Here is an example of what your chart should look like with Events, Flow Rate, Pressure, Leaks and Snores:

[Image: attachment.php?aid=6902]

RE: Introduction - Knitman - 12-23-2020


It's a Dreamstation CPAP, not an auto. I have it set to Auto trial to try and see what my pressure ought to be. No idea what the machines you mention are but I would prefer an auto, with my limited knowledge.

RE: Introduction - Sleeprider - 12-23-2020

If your insurance is good, we can coach you on discussing an upgrade with your doctor. A fixed CPAP machine is going to be very difficult for you to manage due to your preferred sleeping position. I'm sure you probably had some kind of study to determine your pressure in a sleep lab, and you were forced to sleep flat. That resulted in a fixed pressure that does not work in other sleep positions. You are in the UK and depend on the NHS where you get infrequent attention from a consultant and rarely have any attention to your changing needs. There are machines that can work much better than the fixed Dreamstation, and you will have to discuss your needs as a COPD patient with heart failure and back problems that require you to sleep upright. In my opinion, a bilevel machine like the Resmed Aircurve 10 Vauto is ideal, but even a Resmed Airsense 10 Autoset would serve better to change pressure with your changing needs, while providing some pressure support (difference between inhale and exhale), to better support your respiration and make breathing easier with COPD.

That is a lot of information, but we will work to get you acquainted with what it means, as we also work to optimize what you have. This is a really great chart, exactly what we want. Your night in an upright position is a wreck, but I think you can sleep that way if you use a soft cervical collar, and perhaps increase pressure.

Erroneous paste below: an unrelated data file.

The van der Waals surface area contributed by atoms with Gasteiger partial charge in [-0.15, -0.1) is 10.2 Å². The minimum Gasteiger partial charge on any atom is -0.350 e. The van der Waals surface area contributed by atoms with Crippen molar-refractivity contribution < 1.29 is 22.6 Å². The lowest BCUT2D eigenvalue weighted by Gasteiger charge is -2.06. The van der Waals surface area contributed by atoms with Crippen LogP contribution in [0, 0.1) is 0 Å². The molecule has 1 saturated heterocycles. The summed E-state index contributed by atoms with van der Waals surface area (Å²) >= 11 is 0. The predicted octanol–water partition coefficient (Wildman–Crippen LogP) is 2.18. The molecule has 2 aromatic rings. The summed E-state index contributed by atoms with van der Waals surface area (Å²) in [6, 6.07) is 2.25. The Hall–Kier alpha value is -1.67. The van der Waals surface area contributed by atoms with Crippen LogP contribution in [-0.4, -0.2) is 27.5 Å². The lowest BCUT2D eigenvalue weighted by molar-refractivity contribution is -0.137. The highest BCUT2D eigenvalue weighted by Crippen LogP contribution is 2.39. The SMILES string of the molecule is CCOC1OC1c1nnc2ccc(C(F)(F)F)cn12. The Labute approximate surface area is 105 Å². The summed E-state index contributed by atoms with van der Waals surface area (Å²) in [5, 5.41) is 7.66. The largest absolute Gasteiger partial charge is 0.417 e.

[Image: attachment.php?aid=28838]

RE: Introduction - Knitman - 12-23-2020

I really appreciate that you are helping me. However, I simply must correct your erroneous view of the NHS. The Royal Papworth where i am lucky to be a patient is ultra modern and one of the world's leading hospitals. I get all the attention I need and ask for. This year it has been difficult for us all because of COVID and my ward and all the staff were seconded into COVID care. IF I were asked to go in, I would refuse. In fact I have just had a letter, email, from the th Govt., telling me that. y husband and I must shield until the 18th. This whole area is now on Tier 4 lockdown. Basically, what the USA gets told about the NHS is nonsense and I believe is a deliberate ploy so that you continue to accept the inhumane system over their.

I do not need to worry about insurance. Everything is free. From the 52 pills a day I take, John's treatment, my machines, my masks, my filters, all of it is free. NO ONE ever goes untreated or dies or goes bankrupt for lack of funds for treatment. ALL treatment is free. Transplants, cancer treatments, Covid treatment, everything, no matter the expense. 

When I had my sleep study done, I was in. the hospital for 8 days. Of course I was allowed to sleep the way that is comfortable for me. i.e upright. I had my own room and John stayed with me. Each time I have been in. During those eight days, I had scans of my heart which discovered I have biventricular failure and was immediately given meds for that. The only test I did not have is an MRI because I cannot do it. They were arranging for an open one for me but COVID hit. I have episodes of bradycardia when I sleep. Whilst I was in I was going from 30-200bpm. Now it is down to 30-90bpm.

Why can I not continue to sleep in the foetal position? It seems I am able to a nd is much better for my readings. That 16+ chart was not a normal one. But yes, I found it very hard to get readings under five. Yet Dreamapper says my 90 average is AHI 5.4.

Do I mind if I ask if you are a medic?  Just wondering. You appear to have the desire to help people that medics have. If you are a medic, I can quote you and tell them your opinion. One thing is that since starting CPAP treatment I have lost 140lbs (10Stone) and will ,lose another 30lbs. I think I said after the trauma in 2014 I out on weight enormously. Altho my memory of then until Sept7th 2019 is a blank, I must have eaten a lot. 

Even staying sleeping in the foetal position as I am doing, I think the auto trial is showing I need an Auto CPAP at least.

Once again, thank you for your kind advice.

kind regards

(am off to bed now as I have lost track of time and it is gone 1am here.)